The food challenged me! I am a passionate foodie and enjoy tasting different flavors of dishes wherever I go. Yet, traveling in a group first of all is definitely challenging, as in a group of 20 you will always find two or three students who are rather fussy when it comes to trying different things. In our group however the case was different. It was not even that most of us were spoilt in our eating habits but the fact that we were such a diverse bunch religiously, spiritually and philosophically, transformed our meals at the canteen into a ‘Trauerfest’ with laughter. It was tricky to figure out what kind of meat was located where, and whereas one of the staff members serving us told some of us the bowl with the brown sauce was chicken, the other server guaranteed it was pork.

I have come to the realization that we take so much for granted, especially when it comes to the presentation of our breakfasts, lunch and dinner. One more thing that I had painfully come to learn, -even one month after the field trip; its that our eating culture and habits are so very accustomed in the sense that our stomachs, skin and intestinal cannot handle every water drop or noodle soup that came our way. (HaHa)


I feel that this trip has enriched all of us on so many levels. Personally, it opened my eyes and reminded me that I shan’t make ‘prejudgments’ and simply adhere to the narratives of our often one-facetted outlook towards the East and their political ideologies. Since what I’ve learned is that Vietnam’s economy thrives; their inhabitants are as eager as most of ours to become successful in their business. All of the students we met are as keen to graduate with the highest of merits as most of our students are on ‘our side of the world’.


Simply the implication of ‘us’ and ‘them’ has become an even more blurry concept to me as ‘they’ are definitely different in numerous aspects but in so many qualities the same.

If there is one thing I wished my very own surroundings would adopt from the Vietnamese, it is the role, respect and significance of family life that I enjoyed witnessing. Just as I have noticed it from Arab culture, some African communities and to a great extent have experienced it in Mediterranean families, there is a beautiful emphasis on the stronghold of family. Simply by observing a father and his daughter and a grandmother with her grand- child and daughter I could feel the spirit of the sometimes- unrecognized segment of the world.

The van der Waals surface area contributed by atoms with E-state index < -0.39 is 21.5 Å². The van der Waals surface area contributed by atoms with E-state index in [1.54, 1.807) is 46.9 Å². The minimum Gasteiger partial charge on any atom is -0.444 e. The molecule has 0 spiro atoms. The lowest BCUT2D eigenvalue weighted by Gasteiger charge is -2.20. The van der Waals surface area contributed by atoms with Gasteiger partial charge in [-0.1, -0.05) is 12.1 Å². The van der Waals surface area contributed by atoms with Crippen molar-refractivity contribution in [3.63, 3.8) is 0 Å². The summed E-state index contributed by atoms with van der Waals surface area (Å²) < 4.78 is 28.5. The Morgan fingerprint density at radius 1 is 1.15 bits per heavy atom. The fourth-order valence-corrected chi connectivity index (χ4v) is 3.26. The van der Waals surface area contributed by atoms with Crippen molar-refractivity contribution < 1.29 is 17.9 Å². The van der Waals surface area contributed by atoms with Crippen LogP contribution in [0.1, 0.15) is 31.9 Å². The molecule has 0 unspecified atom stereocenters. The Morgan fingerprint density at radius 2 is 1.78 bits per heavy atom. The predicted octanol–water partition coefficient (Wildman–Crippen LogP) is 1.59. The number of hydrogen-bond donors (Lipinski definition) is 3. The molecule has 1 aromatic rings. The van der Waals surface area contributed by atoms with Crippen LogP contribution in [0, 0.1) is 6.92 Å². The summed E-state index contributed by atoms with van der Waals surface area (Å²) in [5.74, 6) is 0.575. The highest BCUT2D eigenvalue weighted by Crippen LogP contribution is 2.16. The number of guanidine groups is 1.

I am truly grateful to the department of Politics and International Relations. Most importantly I am thankful to Farhang (who I realised isn’t as scary as he initially came across), Dibyesh (whose vibrant lectures we all enjoyed) and Ricardo (whose brilliant mind kept challenging our ideas) Thank you for going above and beyond; not only by enabling the few of us to get such a firsthand experience but moreover for the opportunity for us to study in one of the remaining ‘communist nations’. Many thanks to the Vietnamese faculty members who excitingly presented their topics to us. And a thousand hugs and ‘THANK YOUs’ to all the students who welcomed us, as if we had been long standing friends; embracing us and showing them the best sides of their culture and country.

Recalling my memory of the ancient village with its narrow path ways and glazes through windows and doors, I reminisce about the golden pagoda and the many many tourists treating us as the main attraction.


Finally I cherish the strong and beautiful memory of Ha Long Bay. The struggle, the kindness, the patience and laughter. I remember my tears, the super delicious food buffet, the embraces and my passport. It is the ups- and downs that make life worth living, just as the waves coming back and forth that make the ocean worth admiring.

By Tallulah